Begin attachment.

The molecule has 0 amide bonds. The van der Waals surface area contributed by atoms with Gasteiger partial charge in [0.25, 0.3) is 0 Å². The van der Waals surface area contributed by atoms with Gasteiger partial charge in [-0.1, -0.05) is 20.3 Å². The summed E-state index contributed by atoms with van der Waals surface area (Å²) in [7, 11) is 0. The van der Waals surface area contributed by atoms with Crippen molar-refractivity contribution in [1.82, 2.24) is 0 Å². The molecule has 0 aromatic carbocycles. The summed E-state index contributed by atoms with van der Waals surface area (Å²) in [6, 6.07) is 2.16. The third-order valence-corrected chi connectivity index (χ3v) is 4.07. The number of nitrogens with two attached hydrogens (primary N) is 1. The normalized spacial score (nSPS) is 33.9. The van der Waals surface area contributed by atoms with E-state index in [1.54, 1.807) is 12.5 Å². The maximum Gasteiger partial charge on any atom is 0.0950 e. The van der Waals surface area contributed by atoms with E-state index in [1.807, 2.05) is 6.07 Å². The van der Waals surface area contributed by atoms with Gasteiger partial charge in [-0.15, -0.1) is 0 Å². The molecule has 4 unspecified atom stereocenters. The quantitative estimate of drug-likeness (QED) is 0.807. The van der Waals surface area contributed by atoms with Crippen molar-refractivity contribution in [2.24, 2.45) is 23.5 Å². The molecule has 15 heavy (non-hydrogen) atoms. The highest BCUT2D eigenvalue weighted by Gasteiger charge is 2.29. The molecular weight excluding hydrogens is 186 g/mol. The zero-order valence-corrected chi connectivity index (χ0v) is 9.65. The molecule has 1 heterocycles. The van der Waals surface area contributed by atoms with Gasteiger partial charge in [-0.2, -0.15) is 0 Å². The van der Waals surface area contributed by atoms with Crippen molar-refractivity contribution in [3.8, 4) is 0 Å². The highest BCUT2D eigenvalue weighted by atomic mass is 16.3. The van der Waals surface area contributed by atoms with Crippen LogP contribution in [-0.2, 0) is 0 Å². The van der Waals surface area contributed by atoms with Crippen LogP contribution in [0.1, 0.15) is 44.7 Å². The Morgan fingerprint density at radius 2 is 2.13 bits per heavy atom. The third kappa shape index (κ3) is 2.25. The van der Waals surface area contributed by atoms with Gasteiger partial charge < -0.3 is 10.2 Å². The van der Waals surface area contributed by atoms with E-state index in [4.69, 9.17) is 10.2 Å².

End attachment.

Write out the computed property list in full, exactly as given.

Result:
The molecule has 0 amide bonds. The van der Waals surface area contributed by atoms with Gasteiger partial charge in [0.25, 0.3) is 0 Å². The van der Waals surface area contributed by atoms with Gasteiger partial charge in [-0.1, -0.05) is 20.3 Å². The summed E-state index contributed by atoms with van der Waals surface area (Å²) in [7, 11) is 0. The van der Waals surface area contributed by atoms with Crippen molar-refractivity contribution in [1.82, 2.24) is 0 Å². The molecule has 0 aromatic carbocycles. The summed E-state index contributed by atoms with van der Waals surface area (Å²) in [6, 6.07) is 2.16. The third-order valence-corrected chi connectivity index (χ3v) is 4.07. The number of nitrogens with two attached hydrogens (primary N) is 1. The normalized spacial score (nSPS) is 33.9. The van der Waals surface area contributed by atoms with E-state index in [1.54, 1.807) is 12.5 Å². The maximum Gasteiger partial charge on any atom is 0.0950 e. The van der Waals surface area contributed by atoms with E-state index in [1.807, 2.05) is 6.07 Å². The van der Waals surface area contributed by atoms with Gasteiger partial charge in [-0.15, -0.1) is 0 Å². The molecule has 4 unspecified atom stereocenters. The quantitative estimate of drug-likeness (QED) is 0.807. The van der Waals surface area contributed by atoms with Crippen molar-refractivity contribution in [2.24, 2.45) is 23.5 Å². The molecule has 15 heavy (non-hydrogen) atoms. The highest BCUT2D eigenvalue weighted by Gasteiger charge is 2.29. The molecular weight excluding hydrogens is 186 g/mol. The zero-order valence-corrected chi connectivity index (χ0v) is 9.65. The molecule has 1 heterocycles. The van der Waals surface area contributed by atoms with Gasteiger partial charge in [-0.2, -0.15) is 0 Å². The van der Waals surface area contributed by atoms with Crippen molar-refractivity contribution in [3.8, 4) is 0 Å². The highest BCUT2D eigenvalue weighted by atomic mass is 16.3. The van der Waals surface area contributed by atoms with Crippen LogP contribution in [-0.2, 0) is 0 Å². The van der Waals surface area contributed by atoms with Crippen LogP contribution in [0.1, 0.15) is 44.7 Å². The Morgan fingerprint density at radius 2 is 2.13 bits per heavy atom. The third kappa shape index (κ3) is 2.25. The van der Waals surface area contributed by atoms with Gasteiger partial charge < -0.3 is 10.2 Å². The van der Waals surface area contributed by atoms with E-state index in [4.69, 9.17) is 10.2 Å².